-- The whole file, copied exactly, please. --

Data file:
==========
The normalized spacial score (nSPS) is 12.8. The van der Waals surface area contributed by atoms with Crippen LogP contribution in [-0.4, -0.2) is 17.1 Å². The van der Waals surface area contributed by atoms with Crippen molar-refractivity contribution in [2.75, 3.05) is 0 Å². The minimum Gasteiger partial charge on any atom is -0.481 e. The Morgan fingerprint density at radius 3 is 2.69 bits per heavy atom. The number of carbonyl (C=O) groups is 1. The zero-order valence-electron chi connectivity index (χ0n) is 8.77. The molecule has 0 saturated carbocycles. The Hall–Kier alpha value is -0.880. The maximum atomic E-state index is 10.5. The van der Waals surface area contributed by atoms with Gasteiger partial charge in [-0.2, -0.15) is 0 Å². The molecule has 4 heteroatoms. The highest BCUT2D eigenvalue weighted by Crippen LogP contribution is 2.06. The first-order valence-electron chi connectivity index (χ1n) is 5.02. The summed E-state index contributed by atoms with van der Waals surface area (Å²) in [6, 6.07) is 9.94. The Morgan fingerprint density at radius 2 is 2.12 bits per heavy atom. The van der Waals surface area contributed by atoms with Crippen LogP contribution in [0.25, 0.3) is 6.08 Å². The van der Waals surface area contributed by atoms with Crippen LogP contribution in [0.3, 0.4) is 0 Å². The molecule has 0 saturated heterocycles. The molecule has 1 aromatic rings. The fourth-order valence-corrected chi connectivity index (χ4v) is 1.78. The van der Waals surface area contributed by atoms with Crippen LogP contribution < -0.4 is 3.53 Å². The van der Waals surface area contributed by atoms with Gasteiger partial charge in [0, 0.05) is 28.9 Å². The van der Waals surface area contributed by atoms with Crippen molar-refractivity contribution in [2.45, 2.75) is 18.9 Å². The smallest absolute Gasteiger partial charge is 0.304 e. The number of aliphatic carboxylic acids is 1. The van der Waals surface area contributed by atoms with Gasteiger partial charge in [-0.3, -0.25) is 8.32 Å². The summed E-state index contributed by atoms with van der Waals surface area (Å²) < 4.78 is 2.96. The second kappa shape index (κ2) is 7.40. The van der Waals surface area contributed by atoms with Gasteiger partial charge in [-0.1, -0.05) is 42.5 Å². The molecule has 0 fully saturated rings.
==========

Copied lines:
The normalized spacial score (nSPS) is 12.8. The van der Waals surface area contributed by atoms with Crippen LogP contribution in [-0.4, -0.2) is 17.1 Å². The van der Waals surface area contributed by atoms with Crippen molar-refractivity contribution in [2.75, 3.05) is 0 Å². The minimum Gasteiger partial charge on any atom is -0.481 e. The Morgan fingerprint density at radius 3 is 2.69 bits per heavy atom. The number of carbonyl (C=O) groups is 1. The zero-order valence-electron chi connectivity index (χ0n) is 8.77. The molecule has 0 saturated carbocycles. The Hall–Kier alpha value is -0.880. The maximum atomic E-state index is 10.5. The van der Waals surface area contributed by atoms with Gasteiger partial charge in [-0.2, -0.15) is 0 Å². The molecule has 4 heteroatoms. The highest BCUT2D eigenvalue weighted by Crippen LogP contribution is 2.06. The first-order valence-electron chi connectivity index (χ1n) is 5.02. The summed E-state index contributed by atoms with van der Waals surface area (Å²) in [6, 6.07) is 9.94. The Morgan fingerprint density at radius 2 is 2.12 bits per heavy atom. The van der Waals surface area contributed by atoms with Crippen LogP contribution in [0.25, 0.3) is 6.08 Å². The van der Waals surface area contributed by atoms with Crippen LogP contribution in [0.3, 0.4) is 0 Å². The molecule has 0 saturated heterocycles. The molecule has 1 aromatic rings. The fourth-order valence-corrected chi connectivity index (χ4v) is 1.78. The van der Waals surface area contributed by atoms with Crippen LogP contribution < -0.4 is 3.53 Å². The van der Waals surface area contributed by atoms with Gasteiger partial charge in [0, 0.05) is 28.9 Å². The van der Waals surface area contributed by atoms with Crippen molar-refractivity contribution in [2.45, 2.75) is 18.9 Å². The smallest absolute Gasteiger partial charge is 0.304 e. The number of aliphatic carboxylic acids is 1. The van der Waals surface area contributed by atoms with Gasteiger partial charge in [-0.3, -0.25) is 8.32 Å². The summed E-state index contributed by atoms with van der Waals surface area (Å²) < 4.78 is 2.96. The second kappa shape index (κ2) is 7.40. The van der Waals surface area contributed by atoms with Gasteiger partial charge in [-0.1, -0.05) is 42.5 Å². The molecule has 0 fully saturated rings.